Understanding Your Readers
Below is a guest post from Damian Wampler, creator of the comic Sevara – the Mangement
In the process of writing and creating my first comic book, I had no idea who my future readers would be. As a 38-year-old man, I’ve long since lost touch with the world of today’s teenager or even twenty-something. Facebook statistics helped me understand my reader’s demographic and focus my marketing, as well as adjust the tone and themes of future issues.
I wrongly assumed that my major audience would be 28-year-old men. I just took my own age, hacked of 10 years, and figured, ‘sure, a younger version of me would love to read this, because I’m the one who’s writing it’. Not only that, but my main promotional image features a full frontal shot of an extremely beautiful, and barely clothed, goddess. I assumed that 75% of my readers would be men.
I was partly right. 77% of my Facebook fans are men. The age set weighed heavily in favor of the 18-24 range, with strong representation in the 25-34 range and a healthy number of 35-44 year olds. The number of people reached and people engaged is about the same, because they are drawing on my fan base. But when I look at my ads, who reach out into all of Facebook, I see a different story.
When I began to promote my comic’s ComiXology link with Facebook ads, my adsets featured images of the same strong beautiful women as in my comic. I figured 77% of those clicking on the images would be men. Yet when I looked at the statistics, I found that only a little less than half of the clicks to my ComiXology page were women. At some parts of the campaign, men and women were at 50/50. On top of that, the overwhelming majority of those who clicked the ads were in the 13-24 range. Almost no one else clicks, ever.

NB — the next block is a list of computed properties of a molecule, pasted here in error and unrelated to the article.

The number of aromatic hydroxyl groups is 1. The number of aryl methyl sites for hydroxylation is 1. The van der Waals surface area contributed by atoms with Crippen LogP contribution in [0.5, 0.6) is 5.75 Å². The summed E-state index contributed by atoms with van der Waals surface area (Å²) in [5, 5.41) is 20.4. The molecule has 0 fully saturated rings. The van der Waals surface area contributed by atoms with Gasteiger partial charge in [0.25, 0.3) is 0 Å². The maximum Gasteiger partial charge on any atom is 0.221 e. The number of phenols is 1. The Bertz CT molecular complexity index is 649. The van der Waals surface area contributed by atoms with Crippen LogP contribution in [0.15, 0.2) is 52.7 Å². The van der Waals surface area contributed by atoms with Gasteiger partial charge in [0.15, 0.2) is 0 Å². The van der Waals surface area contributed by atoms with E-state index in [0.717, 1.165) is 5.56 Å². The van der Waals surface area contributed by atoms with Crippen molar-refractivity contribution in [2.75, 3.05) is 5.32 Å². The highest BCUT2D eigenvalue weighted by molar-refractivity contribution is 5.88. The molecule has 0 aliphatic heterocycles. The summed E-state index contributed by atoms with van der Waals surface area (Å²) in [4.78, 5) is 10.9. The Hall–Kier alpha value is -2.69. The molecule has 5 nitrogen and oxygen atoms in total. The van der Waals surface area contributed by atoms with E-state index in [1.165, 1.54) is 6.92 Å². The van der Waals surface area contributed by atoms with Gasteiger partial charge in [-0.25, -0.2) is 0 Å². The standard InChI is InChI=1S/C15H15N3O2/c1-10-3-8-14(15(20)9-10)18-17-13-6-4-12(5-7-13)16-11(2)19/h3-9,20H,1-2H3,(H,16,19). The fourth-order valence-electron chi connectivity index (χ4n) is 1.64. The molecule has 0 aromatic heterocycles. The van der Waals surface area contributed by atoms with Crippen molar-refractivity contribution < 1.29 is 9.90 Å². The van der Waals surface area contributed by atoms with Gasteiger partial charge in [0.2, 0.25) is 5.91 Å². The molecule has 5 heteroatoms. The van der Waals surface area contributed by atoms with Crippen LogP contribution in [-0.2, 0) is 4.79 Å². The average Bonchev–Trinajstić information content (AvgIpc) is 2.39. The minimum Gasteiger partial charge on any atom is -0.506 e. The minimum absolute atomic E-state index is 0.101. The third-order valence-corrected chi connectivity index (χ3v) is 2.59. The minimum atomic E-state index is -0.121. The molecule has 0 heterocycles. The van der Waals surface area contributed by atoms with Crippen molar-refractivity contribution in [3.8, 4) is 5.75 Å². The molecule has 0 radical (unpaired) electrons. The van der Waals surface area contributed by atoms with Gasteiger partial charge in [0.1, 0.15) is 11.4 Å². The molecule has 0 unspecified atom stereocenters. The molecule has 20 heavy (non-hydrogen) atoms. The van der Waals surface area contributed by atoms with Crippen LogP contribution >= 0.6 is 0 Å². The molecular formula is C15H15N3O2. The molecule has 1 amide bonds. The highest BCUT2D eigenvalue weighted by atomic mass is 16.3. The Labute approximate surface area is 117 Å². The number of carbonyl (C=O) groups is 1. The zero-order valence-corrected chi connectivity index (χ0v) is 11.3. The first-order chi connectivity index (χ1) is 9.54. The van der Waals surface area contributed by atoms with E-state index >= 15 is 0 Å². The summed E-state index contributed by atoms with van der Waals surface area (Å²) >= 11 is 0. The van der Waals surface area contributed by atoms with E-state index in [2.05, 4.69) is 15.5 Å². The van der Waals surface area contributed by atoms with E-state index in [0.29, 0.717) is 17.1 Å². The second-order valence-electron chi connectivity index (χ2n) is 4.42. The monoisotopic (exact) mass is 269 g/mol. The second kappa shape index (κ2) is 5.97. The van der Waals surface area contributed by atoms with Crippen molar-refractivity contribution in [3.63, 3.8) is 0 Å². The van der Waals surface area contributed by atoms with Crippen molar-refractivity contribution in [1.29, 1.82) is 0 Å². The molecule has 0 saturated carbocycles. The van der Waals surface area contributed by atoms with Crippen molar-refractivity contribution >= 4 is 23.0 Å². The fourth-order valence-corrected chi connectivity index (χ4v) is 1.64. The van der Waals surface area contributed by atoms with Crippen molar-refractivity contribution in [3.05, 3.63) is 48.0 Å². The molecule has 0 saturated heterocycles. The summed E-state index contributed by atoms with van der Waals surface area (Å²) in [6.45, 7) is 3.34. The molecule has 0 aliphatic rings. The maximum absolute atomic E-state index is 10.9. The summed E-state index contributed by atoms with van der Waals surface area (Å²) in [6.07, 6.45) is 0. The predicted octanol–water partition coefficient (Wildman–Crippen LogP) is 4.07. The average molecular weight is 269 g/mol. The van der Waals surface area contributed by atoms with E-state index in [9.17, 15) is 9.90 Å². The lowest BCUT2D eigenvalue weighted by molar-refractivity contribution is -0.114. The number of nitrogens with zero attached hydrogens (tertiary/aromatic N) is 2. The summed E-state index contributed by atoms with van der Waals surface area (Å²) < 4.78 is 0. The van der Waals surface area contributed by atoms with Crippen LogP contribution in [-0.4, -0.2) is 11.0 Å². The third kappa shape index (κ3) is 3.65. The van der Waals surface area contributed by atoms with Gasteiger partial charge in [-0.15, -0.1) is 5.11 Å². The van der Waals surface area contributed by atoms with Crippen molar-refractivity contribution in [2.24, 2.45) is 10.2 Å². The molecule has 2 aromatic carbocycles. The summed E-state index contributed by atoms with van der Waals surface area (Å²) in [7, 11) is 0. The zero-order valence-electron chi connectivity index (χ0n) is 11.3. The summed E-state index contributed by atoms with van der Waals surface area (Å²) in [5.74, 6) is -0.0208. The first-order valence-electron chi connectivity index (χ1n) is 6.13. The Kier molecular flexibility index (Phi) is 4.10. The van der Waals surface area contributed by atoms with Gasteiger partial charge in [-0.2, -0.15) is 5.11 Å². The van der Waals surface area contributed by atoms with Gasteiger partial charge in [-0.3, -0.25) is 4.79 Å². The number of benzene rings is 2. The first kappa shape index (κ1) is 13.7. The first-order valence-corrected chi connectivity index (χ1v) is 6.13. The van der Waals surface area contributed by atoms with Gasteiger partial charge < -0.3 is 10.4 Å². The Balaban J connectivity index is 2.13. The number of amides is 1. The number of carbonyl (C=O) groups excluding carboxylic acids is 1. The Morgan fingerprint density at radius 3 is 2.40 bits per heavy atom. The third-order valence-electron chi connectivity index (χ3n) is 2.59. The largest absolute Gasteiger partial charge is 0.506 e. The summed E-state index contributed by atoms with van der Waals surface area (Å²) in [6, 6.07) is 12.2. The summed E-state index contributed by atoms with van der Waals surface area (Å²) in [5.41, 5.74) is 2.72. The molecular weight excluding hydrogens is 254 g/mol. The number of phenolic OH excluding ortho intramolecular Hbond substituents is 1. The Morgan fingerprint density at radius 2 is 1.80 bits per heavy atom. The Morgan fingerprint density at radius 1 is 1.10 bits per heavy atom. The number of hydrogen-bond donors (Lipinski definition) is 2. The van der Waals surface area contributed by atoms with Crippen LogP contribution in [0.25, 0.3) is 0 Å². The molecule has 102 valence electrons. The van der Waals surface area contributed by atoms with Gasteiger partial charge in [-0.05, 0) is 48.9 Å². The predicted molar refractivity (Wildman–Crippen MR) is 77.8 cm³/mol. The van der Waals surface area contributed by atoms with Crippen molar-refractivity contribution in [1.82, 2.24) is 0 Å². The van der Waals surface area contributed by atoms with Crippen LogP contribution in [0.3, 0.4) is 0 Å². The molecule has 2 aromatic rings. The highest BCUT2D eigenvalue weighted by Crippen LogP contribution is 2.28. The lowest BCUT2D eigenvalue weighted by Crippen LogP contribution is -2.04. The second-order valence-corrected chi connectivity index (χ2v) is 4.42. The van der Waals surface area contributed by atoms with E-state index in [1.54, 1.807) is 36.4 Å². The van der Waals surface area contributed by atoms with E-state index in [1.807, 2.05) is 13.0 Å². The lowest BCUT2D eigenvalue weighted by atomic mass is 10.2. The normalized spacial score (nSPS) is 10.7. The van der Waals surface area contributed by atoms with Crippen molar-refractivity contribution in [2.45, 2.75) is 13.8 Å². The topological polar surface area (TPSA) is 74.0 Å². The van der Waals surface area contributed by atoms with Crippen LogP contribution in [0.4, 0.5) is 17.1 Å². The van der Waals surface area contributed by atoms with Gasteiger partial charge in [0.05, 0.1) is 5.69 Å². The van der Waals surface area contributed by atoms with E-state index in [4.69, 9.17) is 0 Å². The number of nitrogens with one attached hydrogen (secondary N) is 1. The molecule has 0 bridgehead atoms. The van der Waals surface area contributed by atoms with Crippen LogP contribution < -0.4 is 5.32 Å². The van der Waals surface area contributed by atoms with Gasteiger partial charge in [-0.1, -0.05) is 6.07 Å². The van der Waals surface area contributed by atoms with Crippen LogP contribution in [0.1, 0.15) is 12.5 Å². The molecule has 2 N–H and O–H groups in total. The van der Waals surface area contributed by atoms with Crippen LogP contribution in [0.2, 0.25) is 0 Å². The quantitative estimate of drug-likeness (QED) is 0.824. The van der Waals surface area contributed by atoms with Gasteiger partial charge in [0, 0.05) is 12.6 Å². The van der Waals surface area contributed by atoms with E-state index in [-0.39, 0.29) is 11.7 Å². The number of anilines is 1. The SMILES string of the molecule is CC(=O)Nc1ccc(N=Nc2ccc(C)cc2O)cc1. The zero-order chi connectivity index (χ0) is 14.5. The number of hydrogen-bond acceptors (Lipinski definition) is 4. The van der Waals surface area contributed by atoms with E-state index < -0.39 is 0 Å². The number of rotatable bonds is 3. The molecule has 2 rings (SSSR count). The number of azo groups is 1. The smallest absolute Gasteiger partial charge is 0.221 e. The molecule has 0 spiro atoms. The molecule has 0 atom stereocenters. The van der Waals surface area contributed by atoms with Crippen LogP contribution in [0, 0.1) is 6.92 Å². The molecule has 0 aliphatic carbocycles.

Maybe it has a lot to do with the images that I selected. They women are in poses that display strength, and sexuality without sleaziness. Indiecomix.net reviewer Derrick Crow remarked that Sevara’s design has, “a sexualized look but not once did I see her in a sexual light.”
At the Middle East Film and Comic Con in Dubai, I found even more gender differences while ‘manning’ my booth in artist alley. Roughly 70% of my sales of the preview book The Art of Sevara were to women. And at this convention, most of the women were college students from Kuwait, Qatar, the UAE, or Saudi Arabia, dressed in partial or full-body hijab. I finally stopped trying to interact with the male young browsers, who never bought anything, and focused all my attention on selling to the women. Maybe the men were embarrassed to pick a book with such a striking woman on the cover? But the women felt right at home with a copy of Sevara in their hands. They wanted to look at images of strong beautiful women, and read stories about strong beautiful women. That’s what I try to deliver in Sevara, I just never realized how thirsty my female audience was for women they could connect with.